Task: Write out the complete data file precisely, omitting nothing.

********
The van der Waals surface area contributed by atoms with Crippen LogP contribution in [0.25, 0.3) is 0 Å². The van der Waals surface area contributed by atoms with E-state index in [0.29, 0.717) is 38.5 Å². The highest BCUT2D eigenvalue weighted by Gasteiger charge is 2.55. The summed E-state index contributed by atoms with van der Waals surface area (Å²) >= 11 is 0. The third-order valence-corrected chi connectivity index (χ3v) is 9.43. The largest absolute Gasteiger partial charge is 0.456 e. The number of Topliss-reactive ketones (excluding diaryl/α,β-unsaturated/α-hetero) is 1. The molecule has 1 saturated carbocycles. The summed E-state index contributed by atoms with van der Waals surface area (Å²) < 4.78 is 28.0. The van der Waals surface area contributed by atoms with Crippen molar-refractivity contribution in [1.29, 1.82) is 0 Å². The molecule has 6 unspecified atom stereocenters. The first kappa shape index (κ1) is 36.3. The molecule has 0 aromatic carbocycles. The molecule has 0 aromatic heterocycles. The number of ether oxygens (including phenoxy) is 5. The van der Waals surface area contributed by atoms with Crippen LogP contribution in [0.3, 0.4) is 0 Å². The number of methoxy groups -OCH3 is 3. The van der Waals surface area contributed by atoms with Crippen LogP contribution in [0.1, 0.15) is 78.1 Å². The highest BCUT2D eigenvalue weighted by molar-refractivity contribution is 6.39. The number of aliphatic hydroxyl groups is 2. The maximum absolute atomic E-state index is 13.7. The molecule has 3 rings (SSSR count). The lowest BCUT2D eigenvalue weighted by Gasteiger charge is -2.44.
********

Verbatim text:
The van der Waals surface area contributed by atoms with Crippen LogP contribution in [0.25, 0.3) is 0 Å². The van der Waals surface area contributed by atoms with E-state index in [0.29, 0.717) is 38.5 Å². The highest BCUT2D eigenvalue weighted by Gasteiger charge is 2.55. The summed E-state index contributed by atoms with van der Waals surface area (Å²) >= 11 is 0. The third-order valence-corrected chi connectivity index (χ3v) is 9.43. The largest absolute Gasteiger partial charge is 0.456 e. The number of Topliss-reactive ketones (excluding diaryl/α,β-unsaturated/α-hetero) is 1. The molecule has 1 saturated carbocycles. The summed E-state index contributed by atoms with van der Waals surface area (Å²) < 4.78 is 28.0. The van der Waals surface area contributed by atoms with Crippen molar-refractivity contribution in [1.29, 1.82) is 0 Å². The molecule has 6 unspecified atom stereocenters. The first kappa shape index (κ1) is 36.3. The molecule has 0 aromatic carbocycles. The molecule has 0 aromatic heterocycles. The number of ether oxygens (including phenoxy) is 5. The van der Waals surface area contributed by atoms with Crippen LogP contribution in [0.3, 0.4) is 0 Å². The number of methoxy groups -OCH3 is 3. The van der Waals surface area contributed by atoms with Crippen LogP contribution in [0.1, 0.15) is 78.1 Å². The highest BCUT2D eigenvalue weighted by molar-refractivity contribution is 6.39. The number of aliphatic hydroxyl groups is 2. The maximum absolute atomic E-state index is 13.7. The molecule has 3 rings (SSSR count). The lowest BCUT2D eigenvalue weighted by Gasteiger charge is -2.44.